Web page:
The fact remains that a huge opportunity for an investor -- or investors -- hankering for waterfront property along the South Carolina coast exists in the town of Port Royal.
Thursday's article ("Sale of Port of Port Royal falls through: Redevelopment group unable to secure financing for $17M purchase") is accurate in that the town and its residents "see the importance of getting the currently vacant and abandoned land developed." I dare say many who live, work and pass through our community see the attributes of this small seaside town as far more than just complementary to the Port of Port Royal.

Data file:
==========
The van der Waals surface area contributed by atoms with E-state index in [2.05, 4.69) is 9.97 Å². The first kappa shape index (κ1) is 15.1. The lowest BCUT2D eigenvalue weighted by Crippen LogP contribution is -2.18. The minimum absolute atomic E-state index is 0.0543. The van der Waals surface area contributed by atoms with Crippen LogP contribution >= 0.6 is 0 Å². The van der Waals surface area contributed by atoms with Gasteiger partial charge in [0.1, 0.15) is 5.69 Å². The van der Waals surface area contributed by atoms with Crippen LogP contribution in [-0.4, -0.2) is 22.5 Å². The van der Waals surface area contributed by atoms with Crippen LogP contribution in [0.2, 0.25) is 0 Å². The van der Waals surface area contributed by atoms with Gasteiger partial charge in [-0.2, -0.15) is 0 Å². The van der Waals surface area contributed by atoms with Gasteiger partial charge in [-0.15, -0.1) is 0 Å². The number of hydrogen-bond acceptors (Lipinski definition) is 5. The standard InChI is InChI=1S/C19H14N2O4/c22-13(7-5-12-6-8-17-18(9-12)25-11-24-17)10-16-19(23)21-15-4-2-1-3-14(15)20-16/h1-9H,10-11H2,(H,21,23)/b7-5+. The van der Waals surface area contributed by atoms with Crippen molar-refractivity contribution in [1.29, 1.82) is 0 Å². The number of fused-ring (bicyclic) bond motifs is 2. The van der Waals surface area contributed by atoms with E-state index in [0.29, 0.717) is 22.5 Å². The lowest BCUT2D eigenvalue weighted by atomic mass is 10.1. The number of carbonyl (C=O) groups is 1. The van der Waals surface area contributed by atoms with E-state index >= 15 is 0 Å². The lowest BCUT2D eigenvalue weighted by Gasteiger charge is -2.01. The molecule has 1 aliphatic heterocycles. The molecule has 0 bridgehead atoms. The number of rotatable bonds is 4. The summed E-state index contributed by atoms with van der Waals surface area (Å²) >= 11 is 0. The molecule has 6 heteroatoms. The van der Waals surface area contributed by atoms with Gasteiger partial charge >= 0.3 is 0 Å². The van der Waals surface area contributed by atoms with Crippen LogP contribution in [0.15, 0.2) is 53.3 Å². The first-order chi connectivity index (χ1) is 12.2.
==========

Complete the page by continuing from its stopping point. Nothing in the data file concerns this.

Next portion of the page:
These "other" attributes are what make this community unique -- a rich history, myriad quirky and intriguing residents, a newly opened rookery for bird watching, a successful farmers market, a unique meeting and event space called "The Shed," a home for several not-for-profits with common good as their aim, an entertaining Street Music series, an Old Village Association that produces seasonal events, a host of small boutique businesses, a Historic Port Royal Foundation that keeps us mindful of our past and, most importantly, a body of people who genuinely care about each other.
At issue is the decision as to whether economic growth can transpire with or without the port redevelopment.